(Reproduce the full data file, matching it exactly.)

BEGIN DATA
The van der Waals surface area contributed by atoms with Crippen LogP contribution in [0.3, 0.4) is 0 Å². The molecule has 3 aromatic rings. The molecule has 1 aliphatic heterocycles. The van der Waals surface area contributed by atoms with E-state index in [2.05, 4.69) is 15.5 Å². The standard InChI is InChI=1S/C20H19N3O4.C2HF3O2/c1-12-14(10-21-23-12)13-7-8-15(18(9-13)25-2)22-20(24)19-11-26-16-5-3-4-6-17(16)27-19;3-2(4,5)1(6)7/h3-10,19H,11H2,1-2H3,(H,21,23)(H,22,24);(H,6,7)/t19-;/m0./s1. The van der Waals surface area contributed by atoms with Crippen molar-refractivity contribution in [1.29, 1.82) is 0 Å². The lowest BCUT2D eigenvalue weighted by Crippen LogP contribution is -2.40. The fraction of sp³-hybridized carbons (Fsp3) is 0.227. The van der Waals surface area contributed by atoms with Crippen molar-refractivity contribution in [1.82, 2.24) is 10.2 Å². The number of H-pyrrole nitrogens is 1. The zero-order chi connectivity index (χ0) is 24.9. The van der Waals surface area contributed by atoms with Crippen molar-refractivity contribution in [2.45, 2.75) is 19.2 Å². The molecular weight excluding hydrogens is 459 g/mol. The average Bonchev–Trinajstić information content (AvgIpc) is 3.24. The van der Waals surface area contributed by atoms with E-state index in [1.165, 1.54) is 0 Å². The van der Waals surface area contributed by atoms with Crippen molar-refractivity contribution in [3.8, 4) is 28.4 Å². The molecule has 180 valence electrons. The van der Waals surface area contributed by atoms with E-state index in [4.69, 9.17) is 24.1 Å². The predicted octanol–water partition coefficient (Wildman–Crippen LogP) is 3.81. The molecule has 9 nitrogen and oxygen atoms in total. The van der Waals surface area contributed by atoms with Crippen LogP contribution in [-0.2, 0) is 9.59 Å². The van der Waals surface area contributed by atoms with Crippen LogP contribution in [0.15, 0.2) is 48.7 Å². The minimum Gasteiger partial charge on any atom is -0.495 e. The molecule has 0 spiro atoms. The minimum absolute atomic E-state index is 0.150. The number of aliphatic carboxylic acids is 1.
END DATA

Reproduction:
The van der Waals surface area contributed by atoms with Crippen LogP contribution in [0.3, 0.4) is 0 Å². The molecule has 3 aromatic rings. The molecule has 1 aliphatic heterocycles. The van der Waals surface area contributed by atoms with E-state index in [2.05, 4.69) is 15.5 Å². The standard InChI is InChI=1S/C20H19N3O4.C2HF3O2/c1-12-14(10-21-23-12)13-7-8-15(18(9-13)25-2)22-20(24)19-11-26-16-5-3-4-6-17(16)27-19;3-2(4,5)1(6)7/h3-10,19H,11H2,1-2H3,(H,21,23)(H,22,24);(H,6,7)/t19-;/m0./s1. The van der Waals surface area contributed by atoms with Crippen molar-refractivity contribution in [1.29, 1.82) is 0 Å². The lowest BCUT2D eigenvalue weighted by Crippen LogP contribution is -2.40. The fraction of sp³-hybridized carbons (Fsp3) is 0.227. The van der Waals surface area contributed by atoms with Crippen molar-refractivity contribution in [1.82, 2.24) is 10.2 Å². The number of H-pyrrole nitrogens is 1. The zero-order chi connectivity index (χ0) is 24.9. The van der Waals surface area contributed by atoms with Crippen molar-refractivity contribution in [2.45, 2.75) is 19.2 Å². The molecular weight excluding hydrogens is 459 g/mol. The average Bonchev–Trinajstić information content (AvgIpc) is 3.24. The van der Waals surface area contributed by atoms with E-state index in [1.165, 1.54) is 0 Å². The van der Waals surface area contributed by atoms with Crippen molar-refractivity contribution in [3.8, 4) is 28.4 Å². The molecule has 180 valence electrons. The van der Waals surface area contributed by atoms with E-state index in [4.69, 9.17) is 24.1 Å². The predicted octanol–water partition coefficient (Wildman–Crippen LogP) is 3.81. The molecule has 9 nitrogen and oxygen atoms in total. The van der Waals surface area contributed by atoms with Crippen LogP contribution in [-0.2, 0) is 9.59 Å². The van der Waals surface area contributed by atoms with Crippen LogP contribution in [0.15, 0.2) is 48.7 Å². The minimum Gasteiger partial charge on any atom is -0.495 e. The molecule has 0 spiro atoms. The minimum absolute atomic E-state index is 0.150. The number of aliphatic carboxylic acids is 1.